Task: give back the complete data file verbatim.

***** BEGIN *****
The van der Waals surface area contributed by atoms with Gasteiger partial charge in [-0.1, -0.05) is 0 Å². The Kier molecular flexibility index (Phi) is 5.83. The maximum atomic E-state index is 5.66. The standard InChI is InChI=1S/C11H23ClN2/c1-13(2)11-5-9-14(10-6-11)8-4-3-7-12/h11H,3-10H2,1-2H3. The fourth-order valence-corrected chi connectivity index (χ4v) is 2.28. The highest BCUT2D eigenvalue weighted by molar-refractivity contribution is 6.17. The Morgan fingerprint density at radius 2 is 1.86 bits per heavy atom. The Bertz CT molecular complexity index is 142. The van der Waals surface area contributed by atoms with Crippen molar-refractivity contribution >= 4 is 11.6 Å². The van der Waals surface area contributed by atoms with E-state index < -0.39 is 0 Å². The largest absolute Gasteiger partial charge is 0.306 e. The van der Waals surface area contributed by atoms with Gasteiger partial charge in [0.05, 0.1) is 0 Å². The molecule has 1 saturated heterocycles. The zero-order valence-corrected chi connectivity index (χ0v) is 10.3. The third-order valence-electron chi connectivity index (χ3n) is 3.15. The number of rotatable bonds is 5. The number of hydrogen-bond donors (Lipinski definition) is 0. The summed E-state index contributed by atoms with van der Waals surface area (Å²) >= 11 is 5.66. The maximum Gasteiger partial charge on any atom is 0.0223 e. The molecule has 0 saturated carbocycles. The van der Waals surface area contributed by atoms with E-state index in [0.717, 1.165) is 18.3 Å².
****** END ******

The van der Waals surface area contributed by atoms with Gasteiger partial charge in [-0.1, -0.05) is 0 Å². The Kier molecular flexibility index (Phi) is 5.83. The maximum atomic E-state index is 5.66. The standard InChI is InChI=1S/C11H23ClN2/c1-13(2)11-5-9-14(10-6-11)8-4-3-7-12/h11H,3-10H2,1-2H3. The fourth-order valence-corrected chi connectivity index (χ4v) is 2.28. The highest BCUT2D eigenvalue weighted by molar-refractivity contribution is 6.17. The Morgan fingerprint density at radius 2 is 1.86 bits per heavy atom. The Bertz CT molecular complexity index is 142. The van der Waals surface area contributed by atoms with Crippen molar-refractivity contribution >= 4 is 11.6 Å². The van der Waals surface area contributed by atoms with E-state index < -0.39 is 0 Å². The largest absolute Gasteiger partial charge is 0.306 e. The van der Waals surface area contributed by atoms with Gasteiger partial charge in [0.05, 0.1) is 0 Å². The molecule has 1 saturated heterocycles. The zero-order valence-corrected chi connectivity index (χ0v) is 10.3. The third-order valence-electron chi connectivity index (χ3n) is 3.15. The number of rotatable bonds is 5. The number of hydrogen-bond donors (Lipinski definition) is 0. The summed E-state index contributed by atoms with van der Waals surface area (Å²) >= 11 is 5.66. The maximum Gasteiger partial charge on any atom is 0.0223 e. The molecule has 0 saturated carbocycles. The van der Waals surface area contributed by atoms with E-state index in [0.717, 1.165) is 18.3 Å².